John Carter of Mars is Civil War revisionism at its worst
John Carter gets the Overthinking It treatment, to great effect.
John Carter is from Virginia. He fought for the Confederacy in the Civil War. It was Union soldiers that slaughtered his family; Union soldiers are presented as the first villains in the narrative as they try to force Carter to join them in some old-fashioned, Yankee-style Indian killing.
The real story of John Carter is an alternate history of the Civil War from the Confederate point of view. John Carter is transported into the midst of another conflict between cultures. Defeat means forced union, a loss of tradition, the eventual death of civilization. But this time, with John Carter’s help, the ‘South’ wins.
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The Civil War allegory on Mars is fairly straightforward. Helium represents the Confederacy and Zodanga the Union. This is evident before we even get to the plot, just through what we learn about their cultures. Helium is a shining city on a hill (on a pillar over the edge of a cliff, to be exact), led by an aristocracy of honourable, gods-fearing warrior-poets who live, literally, in an ivory tower. Even the name of the city evokes a light-hearted buoyancy, an ability to rise above everyday troubles. Appropriately, we never see the common people of Helium, the ones that toil in the red Martian dirt to feed, clothe, and arm the Helium elite. Zodanga, by contrast, is a gritty, crowded, industrialized place. It is literally impossible for anyone in Zodanga to ever put down roots, as the city is always on the move, creeping across the land.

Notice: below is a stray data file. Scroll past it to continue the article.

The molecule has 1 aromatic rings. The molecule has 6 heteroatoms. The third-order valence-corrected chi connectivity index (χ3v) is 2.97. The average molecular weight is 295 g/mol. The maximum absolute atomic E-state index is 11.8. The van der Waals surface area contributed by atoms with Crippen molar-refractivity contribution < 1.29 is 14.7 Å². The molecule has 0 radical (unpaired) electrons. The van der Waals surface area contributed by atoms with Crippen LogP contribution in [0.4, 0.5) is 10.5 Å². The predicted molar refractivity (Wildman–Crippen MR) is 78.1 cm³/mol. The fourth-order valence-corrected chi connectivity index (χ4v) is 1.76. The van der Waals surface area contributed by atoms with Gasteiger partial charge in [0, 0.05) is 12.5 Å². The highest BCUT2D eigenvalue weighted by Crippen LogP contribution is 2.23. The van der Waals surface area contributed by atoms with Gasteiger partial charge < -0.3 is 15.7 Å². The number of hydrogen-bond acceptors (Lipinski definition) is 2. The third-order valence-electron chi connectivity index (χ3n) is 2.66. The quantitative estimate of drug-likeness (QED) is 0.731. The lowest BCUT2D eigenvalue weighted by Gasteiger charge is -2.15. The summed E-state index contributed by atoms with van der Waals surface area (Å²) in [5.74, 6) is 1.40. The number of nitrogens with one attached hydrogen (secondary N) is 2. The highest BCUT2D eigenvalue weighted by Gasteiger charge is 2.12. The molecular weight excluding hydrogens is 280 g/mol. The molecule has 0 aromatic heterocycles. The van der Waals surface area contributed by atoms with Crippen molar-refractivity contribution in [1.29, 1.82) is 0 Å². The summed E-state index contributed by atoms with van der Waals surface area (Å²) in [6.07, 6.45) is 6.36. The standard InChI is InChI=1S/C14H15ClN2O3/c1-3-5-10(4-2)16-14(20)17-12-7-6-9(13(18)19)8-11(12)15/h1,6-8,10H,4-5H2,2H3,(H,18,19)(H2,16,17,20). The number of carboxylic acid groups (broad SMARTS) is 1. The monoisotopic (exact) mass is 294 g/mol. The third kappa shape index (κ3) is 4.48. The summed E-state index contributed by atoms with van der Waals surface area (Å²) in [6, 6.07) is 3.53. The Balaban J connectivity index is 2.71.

Helium is firmly bound to the land yet rises above it; Zodanga has no land but what it destroys in passing, yet can’t escape wallowing in the dust. This reflects how the Confederate plantation owners and other aristocracy viewed themselves and their urbanized Northern opponents in the run-up to the war.
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